Arrest made in teenager's 1993 slaying in Columbia Heights
Friday, December 25, 2009
A 35-year-old man has been arrested and charged in a fatal shooting that occurred in the Columbia Heights section of Northwest Washington 16 years ago, D.C. police said.
They said Jobe Toby was arrested Wednesday on a charge of first-degree murder in the death of LeCedric Gaino, who was found fatally shot in the 3500 block of 11th Street NW on June 5, 1993.
A detective said "a corroborating witness recently came forward," making it possible for a warrant to be obtained.
Advances in forensic science are invaluable, said Sgt. James C. Young, but he added, "I can not overemphasize" the importance of the aid provided by witnesses.
No address was available for the suspect, and it was not clear where he was arrested.
It was at least the second time in recent weeks that a suspect was arrested in a years-old D.C. homicide. In November, D.C. police announced an arrest in the January 1997 death of Sharon Moskowitz. In that case, police cited enhanced surveillance video and increased aid from witnesses who had been hesitant to speak.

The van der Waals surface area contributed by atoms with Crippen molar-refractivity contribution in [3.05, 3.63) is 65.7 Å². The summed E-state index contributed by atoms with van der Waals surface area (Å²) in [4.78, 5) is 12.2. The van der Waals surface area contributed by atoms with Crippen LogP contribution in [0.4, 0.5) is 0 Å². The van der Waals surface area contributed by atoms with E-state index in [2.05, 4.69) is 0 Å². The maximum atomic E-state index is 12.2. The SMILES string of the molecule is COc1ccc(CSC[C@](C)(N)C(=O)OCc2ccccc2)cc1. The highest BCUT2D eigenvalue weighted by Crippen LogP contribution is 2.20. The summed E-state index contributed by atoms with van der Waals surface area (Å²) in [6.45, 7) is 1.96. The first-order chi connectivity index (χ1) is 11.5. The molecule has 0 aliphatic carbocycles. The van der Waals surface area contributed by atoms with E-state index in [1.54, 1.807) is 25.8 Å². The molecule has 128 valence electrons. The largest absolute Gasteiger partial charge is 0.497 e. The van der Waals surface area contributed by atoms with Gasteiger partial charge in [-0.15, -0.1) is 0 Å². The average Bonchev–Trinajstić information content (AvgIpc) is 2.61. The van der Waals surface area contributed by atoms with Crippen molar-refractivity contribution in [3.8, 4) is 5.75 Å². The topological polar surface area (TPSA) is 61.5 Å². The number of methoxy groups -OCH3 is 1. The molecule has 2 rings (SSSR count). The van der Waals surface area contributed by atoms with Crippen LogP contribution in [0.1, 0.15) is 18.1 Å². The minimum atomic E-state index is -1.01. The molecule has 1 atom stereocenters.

Relatives said many people were nearby when the 1993 victim was shot. One relative said she thought "somebody stepped up to the plate" and gave previously unavailable information.
A news account suggested that the victim was 19, but a cousin said he was 17. She said he was a student and football player at Cardozo Senior High School, to which he had recently transferred from a school in Maryland.
Another relative called him a good and loving person.
The cousin said he was shot for "no reason." He was "talking to a guy," and suddenly gunfire erupted, the cousin said.
Relatives said he was the first of three cousins to be fatally shot in the District in what appeared to be unrelated incidents.
"None of them deserved to die like that," said Carolyn Gaino, speaking through tears. Her son was the second of the three to be killed.
She said she had heard news of the arrest.
Asked on Christmas Eve for her response, she described the family as churchgoing and suggested that the matter did not end with the workings of the criminal justice system.
"God," she said. "He's got the last word."